12. What is the ideal bridge setup for fiddle players (I mean bluegrass and country)? I brought my first violin to a fiddle competition and a fiddle player remarked that the action was too high. It was set up for classical players. What string height do these folks want? Any other considerations? Thanks! Dan.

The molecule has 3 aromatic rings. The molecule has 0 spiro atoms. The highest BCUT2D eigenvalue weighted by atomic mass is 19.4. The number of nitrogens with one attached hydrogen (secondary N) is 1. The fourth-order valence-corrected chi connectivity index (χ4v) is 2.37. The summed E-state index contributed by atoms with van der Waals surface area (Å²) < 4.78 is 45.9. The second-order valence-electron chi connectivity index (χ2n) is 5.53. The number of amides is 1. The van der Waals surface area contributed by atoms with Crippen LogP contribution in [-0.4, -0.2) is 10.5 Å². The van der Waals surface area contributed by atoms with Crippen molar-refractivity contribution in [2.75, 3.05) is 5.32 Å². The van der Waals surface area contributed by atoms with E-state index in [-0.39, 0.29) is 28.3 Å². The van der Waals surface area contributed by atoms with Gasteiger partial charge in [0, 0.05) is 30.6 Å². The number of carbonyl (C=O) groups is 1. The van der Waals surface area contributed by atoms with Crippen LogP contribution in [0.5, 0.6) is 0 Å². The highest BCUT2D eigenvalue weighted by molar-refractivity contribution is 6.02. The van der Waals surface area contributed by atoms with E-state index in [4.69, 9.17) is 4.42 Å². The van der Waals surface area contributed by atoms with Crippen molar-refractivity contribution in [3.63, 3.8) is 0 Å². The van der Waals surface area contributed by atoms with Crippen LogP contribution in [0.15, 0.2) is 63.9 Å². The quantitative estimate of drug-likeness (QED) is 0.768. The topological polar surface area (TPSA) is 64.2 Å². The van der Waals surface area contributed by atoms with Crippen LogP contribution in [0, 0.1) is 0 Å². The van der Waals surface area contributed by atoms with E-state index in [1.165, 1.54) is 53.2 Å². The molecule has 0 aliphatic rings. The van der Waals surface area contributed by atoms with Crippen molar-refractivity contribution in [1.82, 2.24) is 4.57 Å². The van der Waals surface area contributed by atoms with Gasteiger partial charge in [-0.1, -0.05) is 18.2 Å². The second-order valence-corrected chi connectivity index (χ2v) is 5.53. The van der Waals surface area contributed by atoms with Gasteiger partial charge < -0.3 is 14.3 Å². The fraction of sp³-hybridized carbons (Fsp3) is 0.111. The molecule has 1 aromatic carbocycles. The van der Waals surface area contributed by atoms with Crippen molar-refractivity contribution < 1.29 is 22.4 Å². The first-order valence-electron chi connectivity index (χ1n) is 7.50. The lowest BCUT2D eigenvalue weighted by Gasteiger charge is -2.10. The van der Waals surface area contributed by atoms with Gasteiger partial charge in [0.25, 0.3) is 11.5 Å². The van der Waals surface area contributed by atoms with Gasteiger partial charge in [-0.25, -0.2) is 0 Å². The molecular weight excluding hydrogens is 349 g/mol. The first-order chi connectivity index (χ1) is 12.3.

13. Can anyone articulate their impressions of the effect of bassbar placement on sound? I am trying to weigh the balance between my training and the oddly proportioned instruments that I often see. What do you believe is the tonal effect of moving a bassbar further in, further out, or angled in some way other than the 1/7 proportion? Also, mass and stiffness variations for that matter. I had a stock of bridges in 1mm increments from 40mm - 44mm to try and keep the bridge centered while maintaining the proper overlap over the bassbar and came to the conclusion that a poorly placed bassbar should not necessarily dictate bridge width. In theory a bar further out should get the wider bridge, but I have not found it to necessarily be the right choice. I have also had better luck with bridges centered on the f-holes/centerline rather than shifting them off center to match the bassbar overlap. I imagine that the effect of mass of the bar is similar to effect of tightness of the sound post, and effect of moving the bar inward or outward is similar to moving the post inward or outward. I can't say that I have documented enough bassbar details to have a clear picture of how an oddly placed bar effects sound. I think that understanding the effects of changes to the bassbar might better inform placement of a new bassbar that might be more specific to the instrument. For example, a wider bar to add a little more mass to help get a stiff top moving? The closest similar topic that I found was about 43mm and 44mm bridge placements. A couple interesting points in there, but not quite what I'm looking for. http://www.maestronet.com/forum/index.php?/topic/326383-43-and-44-mm-bridge-blanks-for-violin As always, thanks for the feedback.